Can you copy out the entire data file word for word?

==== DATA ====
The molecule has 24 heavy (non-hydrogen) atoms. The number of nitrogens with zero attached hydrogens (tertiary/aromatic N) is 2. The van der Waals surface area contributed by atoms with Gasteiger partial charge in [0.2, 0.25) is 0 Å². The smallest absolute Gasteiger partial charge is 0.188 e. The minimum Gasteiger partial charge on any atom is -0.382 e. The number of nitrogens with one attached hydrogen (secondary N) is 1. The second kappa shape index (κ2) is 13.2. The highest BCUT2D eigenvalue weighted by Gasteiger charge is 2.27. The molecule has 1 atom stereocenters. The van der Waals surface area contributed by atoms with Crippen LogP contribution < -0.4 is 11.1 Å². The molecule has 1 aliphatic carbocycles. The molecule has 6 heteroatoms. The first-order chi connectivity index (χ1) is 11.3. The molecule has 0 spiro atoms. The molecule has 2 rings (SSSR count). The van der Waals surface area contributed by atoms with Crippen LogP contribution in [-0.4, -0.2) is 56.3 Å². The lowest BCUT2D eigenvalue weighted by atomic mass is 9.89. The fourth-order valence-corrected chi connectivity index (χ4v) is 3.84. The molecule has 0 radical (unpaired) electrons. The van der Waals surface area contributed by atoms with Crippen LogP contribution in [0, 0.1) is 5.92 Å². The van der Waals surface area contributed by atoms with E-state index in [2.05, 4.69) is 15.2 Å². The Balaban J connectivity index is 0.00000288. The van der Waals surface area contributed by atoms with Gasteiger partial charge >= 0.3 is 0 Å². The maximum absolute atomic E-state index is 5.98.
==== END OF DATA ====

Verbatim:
The molecule has 24 heavy (non-hydrogen) atoms. The number of nitrogens with zero attached hydrogens (tertiary/aromatic N) is 2. The van der Waals surface area contributed by atoms with Gasteiger partial charge in [0.2, 0.25) is 0 Å². The smallest absolute Gasteiger partial charge is 0.188 e. The minimum Gasteiger partial charge on any atom is -0.382 e. The number of nitrogens with one attached hydrogen (secondary N) is 1. The second kappa shape index (κ2) is 13.2. The highest BCUT2D eigenvalue weighted by Gasteiger charge is 2.27. The molecule has 1 atom stereocenters. The van der Waals surface area contributed by atoms with Crippen LogP contribution < -0.4 is 11.1 Å². The molecule has 1 aliphatic carbocycles. The molecule has 6 heteroatoms. The first-order chi connectivity index (χ1) is 11.3. The molecule has 0 spiro atoms. The molecule has 2 rings (SSSR count). The van der Waals surface area contributed by atoms with Crippen LogP contribution in [-0.4, -0.2) is 56.3 Å². The lowest BCUT2D eigenvalue weighted by atomic mass is 9.89. The fourth-order valence-corrected chi connectivity index (χ4v) is 3.84. The molecule has 0 radical (unpaired) electrons. The van der Waals surface area contributed by atoms with Crippen LogP contribution in [0, 0.1) is 5.92 Å². The van der Waals surface area contributed by atoms with E-state index in [2.05, 4.69) is 15.2 Å². The Balaban J connectivity index is 0.00000288. The van der Waals surface area contributed by atoms with Gasteiger partial charge >= 0.3 is 0 Å². The maximum absolute atomic E-state index is 5.98.